Emphasis on Avoiding Nerve Injuries

Injuries of the lingual and inferior alveolar nerves
are infrequent, but cause considerable discomfort to
the patient. Most of these injuries could be avoided
with careful decision making and referral to experienced specialists. When considering the reasons for
lingual nerve injuries, the anatomic location of the
nerve must be kept in mind. During mandibular nerve
block, an adequate nerve block technique, integrity
of the needle tip, and determined entry of the needle
are emphasized. During surgery, the use of a lingual
periosteal elevator between the periosteum and the
bone is not recommended. Any kind of activity on
the lingual soft or hard tissue is discouraged. To
decrease the risk of inferior alveolar nerve injury,
additional images, such as cone-beam computed tomograms, should be obtained to provide better information about the relation between the root end and the
mandibular canal. In addition, the opening incision
should be made to the buccal gingiva, the tooth should
be split if needed, and excessive force should be
avoided. When the risk of nerve injury is high,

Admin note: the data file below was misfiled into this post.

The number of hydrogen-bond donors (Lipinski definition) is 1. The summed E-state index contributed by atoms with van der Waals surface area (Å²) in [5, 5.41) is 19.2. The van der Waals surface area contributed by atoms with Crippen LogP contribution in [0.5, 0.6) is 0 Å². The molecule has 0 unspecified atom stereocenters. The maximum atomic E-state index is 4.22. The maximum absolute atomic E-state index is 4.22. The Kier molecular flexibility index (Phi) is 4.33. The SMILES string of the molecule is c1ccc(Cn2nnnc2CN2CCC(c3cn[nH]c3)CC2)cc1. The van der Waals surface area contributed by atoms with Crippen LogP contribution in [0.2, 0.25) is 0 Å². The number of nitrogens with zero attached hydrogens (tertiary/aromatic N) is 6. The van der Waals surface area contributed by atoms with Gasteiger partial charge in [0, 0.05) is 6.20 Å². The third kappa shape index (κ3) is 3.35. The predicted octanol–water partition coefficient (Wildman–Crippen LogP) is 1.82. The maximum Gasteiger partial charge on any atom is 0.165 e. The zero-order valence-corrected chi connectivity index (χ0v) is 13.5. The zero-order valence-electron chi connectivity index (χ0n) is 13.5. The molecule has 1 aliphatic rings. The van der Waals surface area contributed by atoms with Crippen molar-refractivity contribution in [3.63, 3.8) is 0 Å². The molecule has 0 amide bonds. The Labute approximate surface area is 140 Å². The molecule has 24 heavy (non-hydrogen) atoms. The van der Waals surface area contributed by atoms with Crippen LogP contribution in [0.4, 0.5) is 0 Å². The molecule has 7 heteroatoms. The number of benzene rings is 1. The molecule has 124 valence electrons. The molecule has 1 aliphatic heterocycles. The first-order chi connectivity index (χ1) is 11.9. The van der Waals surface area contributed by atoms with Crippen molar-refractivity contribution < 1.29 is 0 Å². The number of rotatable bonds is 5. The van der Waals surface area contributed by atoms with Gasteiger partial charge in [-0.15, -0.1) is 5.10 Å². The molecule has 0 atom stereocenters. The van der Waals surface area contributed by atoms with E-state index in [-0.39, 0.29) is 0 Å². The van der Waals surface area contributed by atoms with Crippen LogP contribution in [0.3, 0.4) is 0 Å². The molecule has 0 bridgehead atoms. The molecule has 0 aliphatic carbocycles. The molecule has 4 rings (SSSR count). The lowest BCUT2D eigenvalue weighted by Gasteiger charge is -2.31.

removing only the crown (coronectomy) is recommended. When the risk of mandibular bone fracture
and nerve injury is present, it is sometimes indicated
to expose the crown and then use orthodontic traction to pull the tooth closer to the occlusal surface
before extraction.

Associate Professor, Department of Oral and Maxillofacial Diseases,

Received December 18 2014

Faculty of Medicine, University of Helsinki, Helsinki, Finland.

Accepted December 30 2014

2015 American Association of Oral and Maxillofacial Surgeons

Address correspondence and reprint requests to Dr Venta:

Department of Oral and Maxillofacial Diseases, University of Hel-


sinki, PO Box 41, Helsinki FI-00014, Finland; e-mail: irja.venta@








Risk of inferior
alveolar nerve

Risk of

Risk of bone defect

Risk of caries

Clinical Findings

of Patient at

Incomplete root end 19-20 yr

close to mandibular
Lack of space for
Before root
end is
Partially erupted
20-25 yr
Vertical or
Enlarged follicle
Close to occlusal
Horizontal position
Partially erupted
Completely erupted
Partially erupted
Inclined forward

25 yr
25 yr

Irja Vent
a. Current Care Guidelines for Third Molar Teeth. J Oral
Maxillofac Surg 2015.

Indications for Preventive Removal of

Third Molars
In view of the primary aim of preventing health
problems, patients would benefit markedly from elective preventive removal of third molars. Preventive